As a seminary student, I regularly get to sit under the teaching of godly men. While not perfect, these men regularly exhibit lives that are winsome to the world, filled with spiritual fruit. Often they have processed deeply through issues that students have not even encountered. I am truly grateful for these godly men who invest themselves regularly in their students.
At the same time, I'm afraid many students complete their time in school and feel qualified for ministry, but lack all the training necessary for serving as a role model in a church. Our minds are well fed; we probably know the difference between supralapsarianism and infralapsarianism and we have studies the hypostatic union, but do we still struggle with daily Scripture intake? Do we struggle with frustration? Do we struggle with honoring God in our families? Do we guard our eyes and our minds from temptation?
All these struggles are clearly addressed in Scripture. In a sense, seminary students are "taught to fish" in a way that we are able to go to the Bible and understand and apply these principles to our lives. But there is a condition that is common among students in seminary, and much more rampant among less "fanatical" members of our churches; our churches often fail to make disciples. Many boys and girls grow up through the youth group and fall straight into the weeds that are waiting to choke them to death.
I believe in the grace of God; I believe in God because of his grace. Satan had many opportunities to steal the seed or choke me out. Yet God is faithful and has sustained my spiritual life through temptation and sin, and I often wonder why. My past, despite growing up in a pastor's home, has not been a model of Christian discipleship. I regularly encounter other believers who were discipled by older brothers in the faith, and the benefits are manifold.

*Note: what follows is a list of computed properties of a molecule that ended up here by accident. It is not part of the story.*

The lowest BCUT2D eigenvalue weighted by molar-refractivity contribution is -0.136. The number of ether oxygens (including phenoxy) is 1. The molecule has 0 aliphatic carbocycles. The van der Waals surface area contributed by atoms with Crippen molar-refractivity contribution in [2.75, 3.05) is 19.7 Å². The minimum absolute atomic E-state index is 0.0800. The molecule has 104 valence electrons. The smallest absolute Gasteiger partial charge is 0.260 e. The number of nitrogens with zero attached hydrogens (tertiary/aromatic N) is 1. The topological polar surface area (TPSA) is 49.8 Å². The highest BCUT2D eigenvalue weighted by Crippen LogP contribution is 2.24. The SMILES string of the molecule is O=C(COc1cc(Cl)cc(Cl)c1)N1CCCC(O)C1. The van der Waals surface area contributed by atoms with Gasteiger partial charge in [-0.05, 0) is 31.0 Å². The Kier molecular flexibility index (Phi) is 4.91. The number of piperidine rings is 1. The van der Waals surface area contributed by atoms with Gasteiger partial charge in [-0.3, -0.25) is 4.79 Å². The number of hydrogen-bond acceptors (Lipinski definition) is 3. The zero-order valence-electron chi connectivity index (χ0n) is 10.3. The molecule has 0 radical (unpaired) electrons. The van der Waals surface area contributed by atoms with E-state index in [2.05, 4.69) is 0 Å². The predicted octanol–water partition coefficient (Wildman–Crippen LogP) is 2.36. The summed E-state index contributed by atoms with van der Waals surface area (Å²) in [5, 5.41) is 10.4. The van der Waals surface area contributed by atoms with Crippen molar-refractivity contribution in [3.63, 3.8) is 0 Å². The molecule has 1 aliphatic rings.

Often, it seems, that someone who has been mentored by a thoughtful, godly person is more mature in their faith and practice. Self-discipline is often a result. They seem capable to establish deep, positive relationships with others easily, and they are able to invest themselves in ways that are foreign to those who have never experienced a mentoring relationship.
I think the practice of mentoring is incredibly neglected, and I cannot help but wonder if a school (or a church) can properly equip its people without it.
Please feel free to comment, and if you know of any resources that might be helpful, please pass them along!
Feeling less than adequate to be a role model,